The Botswana Cricket Association (BCA)’s effort to develop the sport of cricket at grass roots level appears to be paying dividends. This was evident last week when a record number of primary school teachers attended the coaching clinics organised by the BCA at the Oval ground. Close to 40 teachers attended the clinics that were conducted by Fuad Waggie, an experienced cricket coach from South Africa. What made BCA even prouder was the fact that some teachers came from as far as Maun.
The BCA development officer, Girish Ramakrishma, also lauded the teachers’ turnover saying it is a sign of good things to come.
“We are definitely very happy with the turnout of the teachers. This shows that in not too distant a time, cricket will be much more popular in this country. These teachers are going to deal with kids and kids learn easily. Also looking at the fact that some teachers are coming from as far as Maun, the sport will also develop in the northwestern part of this country,” he said.
Ramakrishma also said bearing in mind that Botswana is now an accredited member of International Cricket Council and also now ranked number 30 of the 101 countries in the world, the coaching clinics would help them a lot.
Ramakrishma also told Sunday Standard that they chose the first week of November for the clinics because latter on the teachers would be busy with examinations, adding that they would organise similar courses next year.
On the other hand Waggie said Botswana is a developing nation and a lot still lies ahead to catch up with most of the advanced countries, adding that there is a lot of enthusiasm. He said the teachers who participated in the coaching clinics are willing to learn and take the sport to another level.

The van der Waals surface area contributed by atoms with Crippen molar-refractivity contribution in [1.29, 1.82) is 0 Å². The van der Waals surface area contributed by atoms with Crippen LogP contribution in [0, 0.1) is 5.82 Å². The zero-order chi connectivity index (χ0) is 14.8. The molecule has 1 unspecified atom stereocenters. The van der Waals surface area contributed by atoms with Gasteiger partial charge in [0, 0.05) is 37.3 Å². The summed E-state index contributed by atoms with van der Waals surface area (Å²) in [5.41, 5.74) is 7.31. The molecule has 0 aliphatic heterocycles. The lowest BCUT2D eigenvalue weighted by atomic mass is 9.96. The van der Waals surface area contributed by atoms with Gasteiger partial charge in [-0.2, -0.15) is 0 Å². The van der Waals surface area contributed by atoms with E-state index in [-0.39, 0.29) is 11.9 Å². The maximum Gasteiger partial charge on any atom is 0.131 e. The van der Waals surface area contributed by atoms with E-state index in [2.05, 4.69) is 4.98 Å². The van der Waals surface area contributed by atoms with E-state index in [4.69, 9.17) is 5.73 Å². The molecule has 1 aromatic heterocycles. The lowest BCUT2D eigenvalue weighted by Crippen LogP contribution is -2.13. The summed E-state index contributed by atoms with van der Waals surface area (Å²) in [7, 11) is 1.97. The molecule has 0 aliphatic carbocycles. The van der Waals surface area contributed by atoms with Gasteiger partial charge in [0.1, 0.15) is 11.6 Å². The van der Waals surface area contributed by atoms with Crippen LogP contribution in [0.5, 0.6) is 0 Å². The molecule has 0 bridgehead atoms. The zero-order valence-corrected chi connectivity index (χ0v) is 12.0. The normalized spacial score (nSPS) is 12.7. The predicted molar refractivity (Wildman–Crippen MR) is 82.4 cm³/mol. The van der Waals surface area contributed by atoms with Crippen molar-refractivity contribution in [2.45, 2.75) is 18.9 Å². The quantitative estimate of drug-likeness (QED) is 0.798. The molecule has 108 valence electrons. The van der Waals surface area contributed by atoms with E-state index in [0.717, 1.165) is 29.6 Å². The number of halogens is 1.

“You are going to produce future cricketers of Botswana and I am very impressed by the way you conduct yourselves. There is a lot of enthusiasm. The few days I have been here were not enough and I wanted to stay for more. But the little knowledge you gained can take you somewhere,” he said. Waggie mainly concentrated on batting, bowling and fielding skills which he said are the basics of the game.
Dabulani Buthali, the executive committee member of the Botswana National Sports Council, hailed the efforts of the BCA under trying circumstances. “Cricket in this country is facing huge challenges such as shortage of training grounds, but that does not deter you in your efforts to develop the sport. Also gone are the days when traditional sports codes were always dominant. Now we see other codes like cricket, golf and rugby getting recognition and that is very good for the country.”